Next week, Allison & Busby publishes The Hidden Bones by Nicola Ford, the pen-name of Dr Nick Snashall, National Trust Archaeologist for the Stonehenge and Avebury World Heritage Site. With credentials like those, this is a novel that I am very excited about and I’m delighted to feature a guest post by the author to celebrate the publication. I was an archaeologist myself for many years and so I was really keen to know more about the archaeological inspiration for The Hidden Bones, especially the inspiration of the prehistoric landscape of Stonehenge and Avebury, a place I love very much. Thanks so much to Nicola for such a fascinating post. My review will follow next week.
First, a little of what the novel is about:
Following the recent death of her husband, Clare Hills is listless and unsure of her place in the world. When her former university friend Dr David Barbrook asks her to help him sift through the effects of deceased archaeologist Gerald Hart, she sees this as a useful distraction from her grief. During her search, Clare stumbles across the unpublished journals detailing Gerald’s most glittering dig. Hidden from view for decades and supposedly destroyed in an arson attack, she cannot believe her luck. Finding the Hungerbourne Barrows archive is every archaeologist’s dream. Determined to document Gerald’s career-defining find for the public, Clare and David delve into his meticulously kept records of the excavation. But the dream suddenly becomes a nightmare as the pair unearth a disturbing discovery, putting them at the centre of a murder inquiry and in the path of a dangerous killer determined to bury the truth for ever.
The Hidden Bones: digging up inspiration
Call me biased but I think I have the two best jobs in the world: crime writer by night and archaeologist by day. In my day job I work in two of the most astonishing landscapes on the planet. And that’s official! It’s why Stonehenge and Avebury are a World Heritage Site. So I didn’t have to look far to find the inspiration for my debut crime novel The Hidden Bones. The Marlborough Downs deep in the ancient Wiltshire landscape is where much of the action takes place and that’s where you’ll find Avebury – the largest prehistoric stone circle in the World. But the ancient hills are littered with Bronze Age burial sites just like the barrow cemetery at Hungerbourne.
In The Hidden Bones Clare Hills and David Barbrook rediscover the artefacts and archive from a glittering excavation that has been lost to public view for the best part of four decades. The goldwork from the site is directly inspired by an Early Bronze Age burial in the Stonehenge landscape, known somewhat unglamorously as Wilsford G8. They’re simply stunning pieces of craftsmanship that in real life were dug up at the beginning of the eighteenth century. And if you’d like to see them for yourself and not just rely on Clare Hills word for what they look like you’ll find them on display in the incomparable Wiltshire Museum in Devizes. In the book I wanted to capture the excitement not only of what it’s like to work on fabulously rich finds like these but to unlock the secrets of past lives. Much of what archaeologists like Clare, David and I do is back-breaking hard graft or the result of hundreds of hours spent in windowless museum stores. But the pay-off is that moment of revelation, when you pick up a piece of pottery or hold a stone axe and know that the last person to hold it was laid to rest five thousand years ago. In The Hidden Bones you get to short-cut that and to be there at the moment of revelation.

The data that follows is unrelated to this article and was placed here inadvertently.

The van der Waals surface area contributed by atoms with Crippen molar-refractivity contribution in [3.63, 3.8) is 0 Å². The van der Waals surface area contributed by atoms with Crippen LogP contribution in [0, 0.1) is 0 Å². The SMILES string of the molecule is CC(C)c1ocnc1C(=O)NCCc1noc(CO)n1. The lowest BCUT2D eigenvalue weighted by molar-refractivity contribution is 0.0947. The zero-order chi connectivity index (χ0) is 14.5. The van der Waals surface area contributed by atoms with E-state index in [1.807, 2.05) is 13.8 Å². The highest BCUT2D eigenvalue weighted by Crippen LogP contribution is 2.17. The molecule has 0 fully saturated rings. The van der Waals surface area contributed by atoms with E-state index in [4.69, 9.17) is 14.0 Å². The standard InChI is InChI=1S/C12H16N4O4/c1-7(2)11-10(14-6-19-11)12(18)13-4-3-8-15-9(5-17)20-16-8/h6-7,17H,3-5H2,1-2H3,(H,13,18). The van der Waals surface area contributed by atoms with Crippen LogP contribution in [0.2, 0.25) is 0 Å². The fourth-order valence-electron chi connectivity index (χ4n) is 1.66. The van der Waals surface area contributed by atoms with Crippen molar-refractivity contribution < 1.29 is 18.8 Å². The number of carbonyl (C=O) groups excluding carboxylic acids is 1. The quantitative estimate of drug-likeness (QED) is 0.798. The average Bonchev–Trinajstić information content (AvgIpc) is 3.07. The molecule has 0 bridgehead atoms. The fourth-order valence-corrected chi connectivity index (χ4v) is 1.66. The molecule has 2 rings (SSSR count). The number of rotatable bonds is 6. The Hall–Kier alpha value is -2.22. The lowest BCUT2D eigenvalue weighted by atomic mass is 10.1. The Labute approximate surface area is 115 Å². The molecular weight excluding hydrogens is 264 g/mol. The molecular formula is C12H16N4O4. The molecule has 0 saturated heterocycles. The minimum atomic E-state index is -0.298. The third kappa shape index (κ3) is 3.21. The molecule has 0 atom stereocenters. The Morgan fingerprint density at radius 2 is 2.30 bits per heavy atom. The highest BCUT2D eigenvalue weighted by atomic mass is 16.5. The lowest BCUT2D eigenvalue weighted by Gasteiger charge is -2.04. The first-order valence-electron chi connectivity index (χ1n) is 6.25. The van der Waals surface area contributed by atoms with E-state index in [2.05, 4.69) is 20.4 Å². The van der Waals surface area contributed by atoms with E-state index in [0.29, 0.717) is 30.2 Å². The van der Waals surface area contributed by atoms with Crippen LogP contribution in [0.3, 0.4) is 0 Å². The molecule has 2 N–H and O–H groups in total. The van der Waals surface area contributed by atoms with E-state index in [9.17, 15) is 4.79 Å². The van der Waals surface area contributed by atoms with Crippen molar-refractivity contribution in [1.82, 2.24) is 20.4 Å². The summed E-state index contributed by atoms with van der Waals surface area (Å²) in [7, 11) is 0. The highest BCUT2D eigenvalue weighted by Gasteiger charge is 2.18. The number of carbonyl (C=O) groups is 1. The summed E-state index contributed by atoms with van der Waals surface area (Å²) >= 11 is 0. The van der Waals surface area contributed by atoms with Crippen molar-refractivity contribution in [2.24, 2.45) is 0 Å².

Archaeology is about layers and things are always more complicated than they appear. The Hidden Bones combines the story of the modern day rediscovery of the original finds and the excavation of the site they came from. But Clare and David also have to dig into the history of the original dig in the 1970s to reveal the truth of what happened at Hungerbourne.
The inspiration for the ‘Brew Crew’ photograph of the original dig team came from a site that was dug in the 1920s and is one of the most famous in the country. In the archives of the museum in Avebury there is a wonderfully evocative black and white shot of the marmalade magnate turned archaeologist Alexander Keiller and his team during their excavation of the Neolithic site at Windmill Hill. And unusually for the day the team comprised not only workmen but a whole bunch of highly talented women. Digs are hard work but enormous fun and there’s a special something that binds a dig team together. When I saw that photo for the first time the sense of camaraderie that you get on an excavation, now as then, leapt off of the print. But there was something else there too. A something that asked who got along with whom? Were any of these people more than just good friends? And what secrets did they share? And who among them might have taken those secrets to their graves? And with that The Hidden Bones was born.
For other stops on the blog tour, please take a look at the poster below.